Over labor day weekend our scout troop reaped the benefits of their goal setting skills and hard earned cookie money to enjoy a night at the Brookfield Zoo! It seemed like a long time coming as the cookie season ended back in March but we had to the buy the tickets so early because it sells out fast! The evening and morning program was very well planned and packed with a lot of activities. Despite a few hiccups, our troop had an amazing time!
Arrived way too early!
The girls arrived at my house in the evening so we could all car pool in my Yeti (12 passenger dream). Can I just say how wonderful it is to not have to pack my car full of groceries or bags of crafts for activities and not have to plan out an entire event. Yes, the event costed a little more than we would normally spend per girl but to not have to meal/activity plan and have someone else in charge was heaven!!!
Did we leave an hour and a half early because we thought Friday rush hour traffic would be horrible?
Did it end up only taking us 40 minutes because there was no traffic?
Hey, it's better to be early than miss an activity. Am I right? Luckily we made some swaps made a head of time and the girls got to exchange some of them prior to the event.
Pink pipe cleaners
black pipe cleaners
small googly eyes
black pony beads
hot glue gun and glue sticks
Cut a pink pipe cleaner in half and curl up one of the ends. Fold back the opposite end to create the face.
Hot glue the black bead (beak) and googly eyes.
Take a 2 inch piece of black pipe cleaner and fold in half. Take one end and slide it in between the pink flamingo and twist to secure. You can also add a dab of hot glue.
Slip a safety pin in and there you have a flamingo swap!!
The event started with a fun warm up game followed by a rotation of zoo activities. We got to feel real animal skins and learn about conservation and illegal poaching. We made seed bombs with dirt, clay, and seeds.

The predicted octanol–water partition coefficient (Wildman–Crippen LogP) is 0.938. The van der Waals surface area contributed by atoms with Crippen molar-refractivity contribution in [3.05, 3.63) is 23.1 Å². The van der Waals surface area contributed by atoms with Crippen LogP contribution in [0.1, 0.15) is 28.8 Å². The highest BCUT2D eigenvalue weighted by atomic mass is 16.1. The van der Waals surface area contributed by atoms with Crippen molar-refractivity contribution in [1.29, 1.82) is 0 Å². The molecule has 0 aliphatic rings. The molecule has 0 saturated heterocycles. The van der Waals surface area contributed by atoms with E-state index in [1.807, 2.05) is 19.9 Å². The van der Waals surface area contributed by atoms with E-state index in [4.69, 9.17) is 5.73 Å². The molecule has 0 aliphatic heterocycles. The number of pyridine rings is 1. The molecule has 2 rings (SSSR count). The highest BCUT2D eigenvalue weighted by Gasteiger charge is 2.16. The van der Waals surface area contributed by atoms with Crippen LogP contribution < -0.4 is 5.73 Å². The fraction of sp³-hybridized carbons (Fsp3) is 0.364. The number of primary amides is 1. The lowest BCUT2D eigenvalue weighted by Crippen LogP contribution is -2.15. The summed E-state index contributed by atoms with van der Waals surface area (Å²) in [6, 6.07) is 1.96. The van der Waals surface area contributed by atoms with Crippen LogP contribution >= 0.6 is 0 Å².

We learned about animal enrichment and how the zoo provides them to the animals. The girls decorated a pinata as an enrichment tool. Once dry they fill the pinatas with snacks for the animals and hang them in their cages. They do this with big and small animals like lemurs. We would later get to give our pinata to the Amur Leopards!
After the rotation of activities and ice cream social we embarked on a zoo night hike. It had just stormed so it was a little wet and muggy(humid) outside. I wish I had a night camera to capture some amazing moments.
We hiked pasted the lion enclosure and looked into the window looking into the cave. There was a lioness in the back that was rolling over. The girls thought that was so cool. Because it was so dark, not all the girls got to witness the second lion. He was up against the window. When I peered into the glass I could make out the shape of the lion’s head with a large mane. I looked closer and saw that his eyes were open and he was staring back into mine. With only glass between us, we were head to head. In that moment my heart jumped a little. The head was so big!!! What a cool experience!
The Wet Morning
The following morning, after a delightful hot breakfast, we went out on another hike to finish off the parts of the zoo we didn’t get to on the night hike. Of course it poured on us and not being prepared made it even more memorable! We ended by the Amur Leopards where we fought through the rain to catch a glimpse of the leopards when the zoo keeper tossed in our pinata. Because of the rain the leopards seem uninterested until the zoo keepers decided to toss in real meat.
Despite the morning rain, the animals were very much out and about and we got some great views. They were all expecting us to have food so they were eager to see us… or just really confused why there were a bunch of loud animals in the zoo that early…lol
We had lots of fun and the girls honestly didn’t mind the rain. I think they enjoyed it actually! This trip was just another example of how fundraising can help girls accomplish goals and do some incredible things! I hope they carry the memories from this trip with them throughout their lives and share the stories with their own children.